Realizing its status as one of the most avalanche susceptible resorts in Amercia, Alpine Meadows has always employed a careful and aggressive snow control program. But nothing could have prepared or protected the resort on March 31, 1982 from a titanic, once-in-a-century avalanche which ferociously swept down from the slopes, killing seven people, severely injuring several more, and causing millions of dollars in damage.

     Yet one young woman’s fierce determination to survive, and the heroism of those who saved her, became a triumph of the human spirit in the face of incredible devastation.

     A new book, published Feb. 17, gives the true tale of the deadliest ski resort avalanche in U.S. history. ‘A Wall of White: The True Story of Heroism and Survival in the Face of a Deadly Avalanche,’ by Jennifer Woodlief, is a fast-paced, gripping narrative, following in the tradition of ‘Into Thin Air’ and ‘The Perfect Storm.’


     Woodlief, a former reporter for Sports Illustrated and author of ‘Ski to Die: The Bill Johnson Story’ (film rights optioned by Warner Brothers), gives readers a full account of the Alpine Meadows disaster. She begins by explaining what creates avalanches and, with compelling detail, the science behind ‘slab’ avalanches (like the one at Alpine Meadows), which are the most destructive. As Woodlief explains, the avalanche at Alpine was a perfect storm of natural events. After five days of near constant snow that totaled more than 8 feet, it was a particular type of snow combined with precise winds and the angle of the resort’s slopes to create not one, but three massive avalanches that fell simultaneously creating an unprecedented wall of snow reaching nearly 3,000 feet wide and a thousand feet tall. ‘The forces generated within the largest avalanches are among the most powerful on earth,’ Woodlief writes.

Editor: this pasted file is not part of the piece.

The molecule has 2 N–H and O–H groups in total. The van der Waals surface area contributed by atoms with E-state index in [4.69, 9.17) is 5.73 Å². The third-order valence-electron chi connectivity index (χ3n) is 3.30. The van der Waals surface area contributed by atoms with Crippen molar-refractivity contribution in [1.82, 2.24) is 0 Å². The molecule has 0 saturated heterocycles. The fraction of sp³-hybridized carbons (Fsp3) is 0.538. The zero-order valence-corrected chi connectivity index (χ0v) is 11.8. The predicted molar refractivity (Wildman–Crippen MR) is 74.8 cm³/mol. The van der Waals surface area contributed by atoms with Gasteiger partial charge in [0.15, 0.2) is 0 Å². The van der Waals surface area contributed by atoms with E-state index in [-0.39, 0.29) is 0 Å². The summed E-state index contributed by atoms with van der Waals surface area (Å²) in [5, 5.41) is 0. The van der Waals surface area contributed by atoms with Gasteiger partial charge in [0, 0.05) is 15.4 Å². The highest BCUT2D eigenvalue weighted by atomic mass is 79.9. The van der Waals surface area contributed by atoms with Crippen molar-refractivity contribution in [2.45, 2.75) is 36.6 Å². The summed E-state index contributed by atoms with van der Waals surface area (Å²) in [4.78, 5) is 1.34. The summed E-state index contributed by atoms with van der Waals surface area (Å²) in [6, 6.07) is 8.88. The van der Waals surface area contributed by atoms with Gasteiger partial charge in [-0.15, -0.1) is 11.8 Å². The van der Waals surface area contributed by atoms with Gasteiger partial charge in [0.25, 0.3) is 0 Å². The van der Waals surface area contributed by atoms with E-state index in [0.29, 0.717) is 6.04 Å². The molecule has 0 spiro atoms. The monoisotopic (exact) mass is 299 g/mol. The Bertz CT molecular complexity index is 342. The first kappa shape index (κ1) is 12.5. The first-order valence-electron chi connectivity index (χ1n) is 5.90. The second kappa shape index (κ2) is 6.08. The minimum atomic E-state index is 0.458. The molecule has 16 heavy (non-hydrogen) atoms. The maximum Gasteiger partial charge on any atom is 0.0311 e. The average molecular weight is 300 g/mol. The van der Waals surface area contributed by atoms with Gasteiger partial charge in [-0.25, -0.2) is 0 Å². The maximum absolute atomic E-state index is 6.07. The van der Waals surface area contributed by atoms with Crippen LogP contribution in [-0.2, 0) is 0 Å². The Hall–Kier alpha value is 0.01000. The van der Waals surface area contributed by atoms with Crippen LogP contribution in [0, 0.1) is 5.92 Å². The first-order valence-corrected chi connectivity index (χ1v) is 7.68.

Throughout the book, Woodlief offers in-depth profiles of the key figures in the tragedy. The most gripping account is that of Anna Conrad, a 22-year-old chair lift operator who along with her boyfriend, Frank Yeatman, were caught in the avalanche’s deadly path. Though Yeatman perished, Conrad survived thanks to wooden lockers and planks that fell over her. Woodlief provides heart-racing details of Conrad’s terrifying ordeal.

     ~ Meet the author February 19 at 7 p.m. for a free show at the Sawtooth Ridge Cafe in Tahoe City. Larry Heywood will present a slideshow from his personal collection of photos of the ‘82 avalanche followed by a discussion with author Jennifer Woodlief, Anna Conrad, and Gary Murphy. Copies of the book will be for sale, with proceeds to benefit Alpine Meadows Avalanche Program. Contact Alpenglow Sports for info at 530-583-6917. The café will offer an early bird dinner at 5 p.m. Call for reservations 530-583-2880.


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